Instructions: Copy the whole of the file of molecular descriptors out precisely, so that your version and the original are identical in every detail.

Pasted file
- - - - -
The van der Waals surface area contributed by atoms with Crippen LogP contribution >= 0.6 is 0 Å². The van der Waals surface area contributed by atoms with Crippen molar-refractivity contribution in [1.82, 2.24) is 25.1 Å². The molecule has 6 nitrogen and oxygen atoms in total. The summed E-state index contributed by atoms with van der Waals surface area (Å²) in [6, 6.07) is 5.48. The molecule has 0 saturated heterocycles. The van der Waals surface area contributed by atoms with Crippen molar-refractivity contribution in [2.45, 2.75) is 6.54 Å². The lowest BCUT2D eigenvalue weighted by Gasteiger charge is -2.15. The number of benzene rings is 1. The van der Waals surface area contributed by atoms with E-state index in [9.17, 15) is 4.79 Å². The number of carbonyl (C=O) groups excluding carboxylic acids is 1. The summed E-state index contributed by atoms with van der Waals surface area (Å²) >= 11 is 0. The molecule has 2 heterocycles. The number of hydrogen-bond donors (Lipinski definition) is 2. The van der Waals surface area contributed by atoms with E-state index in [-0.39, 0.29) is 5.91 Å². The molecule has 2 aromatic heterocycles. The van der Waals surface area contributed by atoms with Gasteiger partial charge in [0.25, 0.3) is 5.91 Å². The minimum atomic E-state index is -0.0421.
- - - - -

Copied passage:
The van der Waals surface area contributed by atoms with Crippen LogP contribution >= 0.6 is 0 Å². The van der Waals surface area contributed by atoms with Crippen molar-refractivity contribution in [1.82, 2.24) is 25.1 Å². The molecule has 6 nitrogen and oxygen atoms in total. The summed E-state index contributed by atoms with van der Waals surface area (Å²) in [6, 6.07) is 5.48. The molecule has 0 saturated heterocycles. The van der Waals surface area contributed by atoms with Crippen molar-refractivity contribution in [2.45, 2.75) is 6.54 Å². The lowest BCUT2D eigenvalue weighted by Gasteiger charge is -2.15. The number of benzene rings is 1. The van der Waals surface area contributed by atoms with E-state index in [9.17, 15) is 4.79 Å². The number of carbonyl (C=O) groups excluding carboxylic acids is 1. The summed E-state index contributed by atoms with van der Waals surface area (Å²) >= 11 is 0. The molecule has 2 heterocycles. The number of hydrogen-bond donors (Lipinski definition) is 2. The van der Waals surface area contributed by atoms with E-state index in [-0.39, 0.29) is 5.91 Å². The molecule has 2 aromatic heterocycles. The van der Waals surface area contributed by atoms with Gasteiger partial charge in [0.25, 0.3) is 5.91 Å². The minimum atomic E-state index is -0.0421.